Hennepin is a name of great importance in Minnesota. Hennepin County is the most populous county. Hennepin Avenue is a major thoroughfare in Minneapolis. Father Hennepin State Park is on the south shore of Lake Mille Lacs near Isle. And, the City of Champlin celebrates Father Hennepin Days the second weekend of June every year.
But Hennepin is more than a name in Minnesota’s rich heritage; it is also the name of a Catholic priest who was both a missionary and an explorer.
Father Louis Hennepin was a Franciscan priest. He was born on May 12, 1626, in Ath, Belgium, a short distance from Brussels, and died in Rome in 1701. His baptismal name was Anthony, and he took Louis as his name for religious life.
Young Hennepin was drawn to a rigorous ascetical life of virtue and simplicity. He entered the novitiate of the Recollect, a strict Franciscan community in Bethune, France, that emphasized the vow of poverty and practiced a spirituality of austerity. Sometime later he made his profession of religious vows and was ordained a priest.
Father Hennepin was inspired by the missionaries of his community and had a natural inclination to travel. His first journeys were to Franciscan monasteries and churches, first in Italy, then in Germany.
Upon his return, his superior opposed his desire to venture forth and insisted that he serve locally as preacher for a year. Upon completion, Father Hennepin was allowed to move to Artois, France, and then Calais, where he listened intently to the accounts of sailors and foreign missionaries who had braved the perils of the high seas.
Father Hennepin’s vocation as a missionary began when he was sent to Holland in 1673. He traveled from town to town during a war between the French and the Spanish and administered the sacraments to thousands of wounded soldiers. He himself became deathly ill, and almost succumbed to spotted fever and dysentery. Upon his recovery, his dream to be a missionary to the New World was realized.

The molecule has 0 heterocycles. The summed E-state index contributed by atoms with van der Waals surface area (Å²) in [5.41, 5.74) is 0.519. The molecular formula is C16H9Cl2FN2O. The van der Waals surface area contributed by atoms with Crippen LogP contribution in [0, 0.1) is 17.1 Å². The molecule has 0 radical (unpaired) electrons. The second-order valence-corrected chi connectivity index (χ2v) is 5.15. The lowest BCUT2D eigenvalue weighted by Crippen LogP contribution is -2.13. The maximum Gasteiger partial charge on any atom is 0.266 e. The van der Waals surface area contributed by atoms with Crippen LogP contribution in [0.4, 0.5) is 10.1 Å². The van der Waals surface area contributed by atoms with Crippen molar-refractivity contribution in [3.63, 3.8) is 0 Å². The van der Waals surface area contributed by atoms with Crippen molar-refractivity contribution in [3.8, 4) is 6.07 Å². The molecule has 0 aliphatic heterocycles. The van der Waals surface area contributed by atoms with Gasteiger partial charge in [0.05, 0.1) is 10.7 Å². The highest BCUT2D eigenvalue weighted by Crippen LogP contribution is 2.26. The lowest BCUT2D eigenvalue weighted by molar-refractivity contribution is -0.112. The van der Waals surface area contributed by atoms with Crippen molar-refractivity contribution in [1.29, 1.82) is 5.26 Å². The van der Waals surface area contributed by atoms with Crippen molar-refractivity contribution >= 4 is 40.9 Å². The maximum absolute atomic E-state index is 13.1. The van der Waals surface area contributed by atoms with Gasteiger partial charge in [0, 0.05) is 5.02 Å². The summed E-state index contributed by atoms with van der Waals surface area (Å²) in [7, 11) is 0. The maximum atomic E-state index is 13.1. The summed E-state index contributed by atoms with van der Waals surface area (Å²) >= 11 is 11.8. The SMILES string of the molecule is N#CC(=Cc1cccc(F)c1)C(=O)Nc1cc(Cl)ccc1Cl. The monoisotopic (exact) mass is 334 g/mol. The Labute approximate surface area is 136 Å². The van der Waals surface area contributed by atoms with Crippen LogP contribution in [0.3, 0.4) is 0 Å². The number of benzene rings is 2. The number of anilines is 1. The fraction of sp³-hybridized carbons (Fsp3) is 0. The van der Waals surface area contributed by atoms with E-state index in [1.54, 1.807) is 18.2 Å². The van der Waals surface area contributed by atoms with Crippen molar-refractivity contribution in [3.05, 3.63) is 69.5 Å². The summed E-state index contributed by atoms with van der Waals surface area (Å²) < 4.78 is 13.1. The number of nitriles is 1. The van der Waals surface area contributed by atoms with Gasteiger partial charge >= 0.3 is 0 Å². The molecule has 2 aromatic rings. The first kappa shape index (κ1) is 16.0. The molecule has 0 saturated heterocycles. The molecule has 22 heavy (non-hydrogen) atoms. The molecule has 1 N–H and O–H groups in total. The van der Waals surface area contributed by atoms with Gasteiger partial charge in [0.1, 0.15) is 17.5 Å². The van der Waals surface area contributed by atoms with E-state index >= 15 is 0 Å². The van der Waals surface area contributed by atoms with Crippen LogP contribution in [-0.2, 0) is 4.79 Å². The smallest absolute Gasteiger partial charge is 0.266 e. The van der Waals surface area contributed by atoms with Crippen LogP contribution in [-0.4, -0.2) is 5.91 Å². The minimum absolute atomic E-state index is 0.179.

King Louis XIV of France asked the Franciscan Recollect to send missionaries to New France. At the age of 39, Father Hennepin was chosen to be a member of an expedition led by Rene Robert Cavelier, Sieur de La Salle. The priest set sail on July 14, 1675, for a voyage across the Atlantic, during which he survived the attacks of pirates, and arrived in Quebec in September.
Father Hennepin spent the next four years as a monk in the monastery of St. Augustine and a chaplain at a local hospital. He also prepared himself for the next phase of his westward missionary journey with prayer; local outings by canoe, snowshoe and dog sled; and an intense study of Native American language, art and customs.
At the direction of his Franciscan superiors, Father Hennepin joined a westward expedition led by La Salle. They set sail from Fort Frontenac on the northeast corner of Lake Ontario on Aug. 7, 1679, in their ship, Le Griffon.
Their voyage went across Lake Erie, up the Detroit River, through Lake St. Clair, up Lake Huron, past St. Ignace, across Lake Michigan to Green Bay. The expedition went inland from the St. Joseph River to the Kankakee to the Illinois to the Mississippi. La Salle decided to return to Quebec, but before he left he urged Hennepin to go up the Mississippi on a journey of discovery.
Father Hennepin and his two companions ascended the mighty river in 1680. The precise details of his exploits vary. Some historians believe the group was captured by local Indians and held as prisoners for up to two years somewhere near Minnetonka. Others believe they went north, crossed the Mississippi near present-day Champlin, and proceeded to the south side of Lake Mille Lacs, where they were captured by Sioux Indians.
Hennepin and his companions were forced to accompany the Indians on their travels. On one excursion they came upon a waterfall nearly 60 feet high in what is present-day Minneapolis. Hennepin named them “St. Anthony Falls” after his baptismal patron, St. Anthony of Padua, and blessed the falls.
On another outing later in 1680, their entourage happened upon the famous French explorer Daniel Graysolon Du Lhut, who persuaded the Sioux to release Father Hennepin and his companions to join him. They eventually headed back to Montreal and Quebec.
In 1681 Father Hennepin sailed back to Europe, and during his last 20 years he wrote at least three books in French with in-depth accounts of his travels. He moved to a monastery in Rome, where he prepared for another missionary journey to the New World, but he died in 1701 before he could make the trip.
Father Michael Van Sloun is pastor of St. Stephen in Anoka.